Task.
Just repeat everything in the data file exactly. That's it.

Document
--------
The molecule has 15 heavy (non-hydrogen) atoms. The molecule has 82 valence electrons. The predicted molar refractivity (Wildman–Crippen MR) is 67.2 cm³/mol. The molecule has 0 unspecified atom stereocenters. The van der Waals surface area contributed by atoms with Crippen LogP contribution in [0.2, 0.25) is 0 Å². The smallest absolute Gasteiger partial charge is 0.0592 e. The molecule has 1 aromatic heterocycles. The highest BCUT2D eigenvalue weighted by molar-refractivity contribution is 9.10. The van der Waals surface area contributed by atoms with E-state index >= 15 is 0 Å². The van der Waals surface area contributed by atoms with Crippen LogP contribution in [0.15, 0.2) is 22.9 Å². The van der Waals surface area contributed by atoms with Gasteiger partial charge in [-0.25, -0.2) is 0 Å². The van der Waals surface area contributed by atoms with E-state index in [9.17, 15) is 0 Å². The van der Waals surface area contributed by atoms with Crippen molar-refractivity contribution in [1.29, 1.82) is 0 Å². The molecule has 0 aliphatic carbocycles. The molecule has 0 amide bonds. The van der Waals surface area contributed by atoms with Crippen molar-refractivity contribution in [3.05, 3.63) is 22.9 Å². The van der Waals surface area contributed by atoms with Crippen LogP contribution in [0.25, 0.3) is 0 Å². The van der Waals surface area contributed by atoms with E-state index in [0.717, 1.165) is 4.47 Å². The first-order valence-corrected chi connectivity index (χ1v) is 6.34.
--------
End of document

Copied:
The molecule has 15 heavy (non-hydrogen) atoms. The molecule has 82 valence electrons. The predicted molar refractivity (Wildman–Crippen MR) is 67.2 cm³/mol. The molecule has 0 unspecified atom stereocenters. The van der Waals surface area contributed by atoms with Crippen LogP contribution in [0.2, 0.25) is 0 Å². The smallest absolute Gasteiger partial charge is 0.0592 e. The molecule has 1 aromatic heterocycles. The highest BCUT2D eigenvalue weighted by molar-refractivity contribution is 9.10. The van der Waals surface area contributed by atoms with E-state index >= 15 is 0 Å². The van der Waals surface area contributed by atoms with Crippen LogP contribution in [0.15, 0.2) is 22.9 Å². The van der Waals surface area contributed by atoms with Gasteiger partial charge in [-0.25, -0.2) is 0 Å². The van der Waals surface area contributed by atoms with E-state index in [9.17, 15) is 0 Å². The van der Waals surface area contributed by atoms with Crippen molar-refractivity contribution in [1.29, 1.82) is 0 Å². The molecule has 0 aliphatic carbocycles. The molecule has 0 amide bonds. The van der Waals surface area contributed by atoms with Crippen molar-refractivity contribution in [3.05, 3.63) is 22.9 Å². The van der Waals surface area contributed by atoms with Crippen LogP contribution in [0.25, 0.3) is 0 Å². The van der Waals surface area contributed by atoms with E-state index in [0.717, 1.165) is 4.47 Å². The first-order valence-corrected chi connectivity index (χ1v) is 6.34.